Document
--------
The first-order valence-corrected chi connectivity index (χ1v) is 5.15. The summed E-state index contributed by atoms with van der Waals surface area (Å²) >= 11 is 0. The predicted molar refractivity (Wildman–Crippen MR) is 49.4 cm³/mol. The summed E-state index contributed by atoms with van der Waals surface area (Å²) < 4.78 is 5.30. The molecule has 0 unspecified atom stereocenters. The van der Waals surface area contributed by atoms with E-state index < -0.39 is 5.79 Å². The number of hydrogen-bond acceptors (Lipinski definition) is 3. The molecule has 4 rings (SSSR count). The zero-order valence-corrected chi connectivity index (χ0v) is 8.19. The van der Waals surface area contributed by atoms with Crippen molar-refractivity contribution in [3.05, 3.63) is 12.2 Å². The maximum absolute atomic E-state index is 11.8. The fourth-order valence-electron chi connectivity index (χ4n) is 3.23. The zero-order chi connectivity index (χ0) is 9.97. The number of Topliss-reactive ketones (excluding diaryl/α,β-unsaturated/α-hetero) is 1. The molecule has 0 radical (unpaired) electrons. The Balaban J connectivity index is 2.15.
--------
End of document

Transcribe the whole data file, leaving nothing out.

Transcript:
The first-order valence-corrected chi connectivity index (χ1v) is 5.15. The summed E-state index contributed by atoms with van der Waals surface area (Å²) >= 11 is 0. The predicted molar refractivity (Wildman–Crippen MR) is 49.4 cm³/mol. The summed E-state index contributed by atoms with van der Waals surface area (Å²) < 4.78 is 5.30. The molecule has 0 unspecified atom stereocenters. The van der Waals surface area contributed by atoms with E-state index < -0.39 is 5.79 Å². The number of hydrogen-bond acceptors (Lipinski definition) is 3. The molecule has 4 rings (SSSR count). The zero-order valence-corrected chi connectivity index (χ0v) is 8.19. The van der Waals surface area contributed by atoms with Crippen molar-refractivity contribution in [3.05, 3.63) is 12.2 Å². The maximum absolute atomic E-state index is 11.8. The fourth-order valence-electron chi connectivity index (χ4n) is 3.23. The zero-order chi connectivity index (χ0) is 9.97. The number of Topliss-reactive ketones (excluding diaryl/α,β-unsaturated/α-hetero) is 1. The molecule has 0 radical (unpaired) electrons. The Balaban J connectivity index is 2.15.